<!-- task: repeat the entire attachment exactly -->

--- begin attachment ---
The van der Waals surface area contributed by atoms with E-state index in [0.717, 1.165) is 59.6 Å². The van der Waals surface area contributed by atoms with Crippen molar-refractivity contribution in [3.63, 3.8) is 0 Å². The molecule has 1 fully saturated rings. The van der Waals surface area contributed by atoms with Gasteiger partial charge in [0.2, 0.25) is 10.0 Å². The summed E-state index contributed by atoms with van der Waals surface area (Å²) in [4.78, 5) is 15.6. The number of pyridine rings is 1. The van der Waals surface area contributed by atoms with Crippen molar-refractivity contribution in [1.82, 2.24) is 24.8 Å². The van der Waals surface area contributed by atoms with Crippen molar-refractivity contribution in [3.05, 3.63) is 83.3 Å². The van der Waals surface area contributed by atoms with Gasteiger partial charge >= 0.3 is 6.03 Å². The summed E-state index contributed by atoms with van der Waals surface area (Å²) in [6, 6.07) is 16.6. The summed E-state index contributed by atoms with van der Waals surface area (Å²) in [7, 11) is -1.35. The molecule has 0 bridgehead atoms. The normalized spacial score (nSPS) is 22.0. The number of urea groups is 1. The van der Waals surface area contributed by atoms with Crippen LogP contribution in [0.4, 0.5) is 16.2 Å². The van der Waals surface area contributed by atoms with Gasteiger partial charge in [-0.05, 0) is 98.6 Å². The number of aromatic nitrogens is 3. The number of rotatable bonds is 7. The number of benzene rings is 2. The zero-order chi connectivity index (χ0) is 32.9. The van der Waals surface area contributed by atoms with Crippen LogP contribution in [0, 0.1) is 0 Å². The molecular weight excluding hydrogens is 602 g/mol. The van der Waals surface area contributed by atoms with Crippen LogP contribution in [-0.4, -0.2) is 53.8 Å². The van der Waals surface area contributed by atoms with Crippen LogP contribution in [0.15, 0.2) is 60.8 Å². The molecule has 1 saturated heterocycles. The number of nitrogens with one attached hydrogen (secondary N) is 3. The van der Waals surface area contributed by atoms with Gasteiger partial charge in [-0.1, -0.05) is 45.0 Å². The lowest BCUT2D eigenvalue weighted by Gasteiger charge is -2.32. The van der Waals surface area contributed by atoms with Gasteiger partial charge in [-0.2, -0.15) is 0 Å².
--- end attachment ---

The van der Waals surface area contributed by atoms with E-state index in [0.717, 1.165) is 59.6 Å². The van der Waals surface area contributed by atoms with Crippen molar-refractivity contribution in [3.63, 3.8) is 0 Å². The molecule has 1 fully saturated rings. The van der Waals surface area contributed by atoms with Gasteiger partial charge in [0.2, 0.25) is 10.0 Å². The summed E-state index contributed by atoms with van der Waals surface area (Å²) in [4.78, 5) is 15.6. The number of pyridine rings is 1. The van der Waals surface area contributed by atoms with Crippen molar-refractivity contribution in [1.82, 2.24) is 24.8 Å². The van der Waals surface area contributed by atoms with Crippen molar-refractivity contribution in [3.05, 3.63) is 83.3 Å². The van der Waals surface area contributed by atoms with Gasteiger partial charge >= 0.3 is 6.03 Å². The summed E-state index contributed by atoms with van der Waals surface area (Å²) in [6, 6.07) is 16.6. The summed E-state index contributed by atoms with van der Waals surface area (Å²) in [7, 11) is -1.35. The molecule has 0 bridgehead atoms. The normalized spacial score (nSPS) is 22.0. The number of urea groups is 1. The van der Waals surface area contributed by atoms with Crippen LogP contribution in [0.4, 0.5) is 16.2 Å². The van der Waals surface area contributed by atoms with Gasteiger partial charge in [-0.05, 0) is 98.6 Å². The number of aromatic nitrogens is 3. The number of rotatable bonds is 7. The number of benzene rings is 2. The zero-order chi connectivity index (χ0) is 32.9. The van der Waals surface area contributed by atoms with Crippen LogP contribution in [0, 0.1) is 0 Å². The molecular weight excluding hydrogens is 602 g/mol. The van der Waals surface area contributed by atoms with Crippen LogP contribution in [-0.4, -0.2) is 53.8 Å². The van der Waals surface area contributed by atoms with Crippen LogP contribution in [0.15, 0.2) is 60.8 Å². The molecule has 1 saturated heterocycles. The number of nitrogens with one attached hydrogen (secondary N) is 3. The van der Waals surface area contributed by atoms with Gasteiger partial charge in [-0.1, -0.05) is 45.0 Å². The lowest BCUT2D eigenvalue weighted by Gasteiger charge is -2.32. The van der Waals surface area contributed by atoms with Gasteiger partial charge in [-0.2, -0.15) is 0 Å².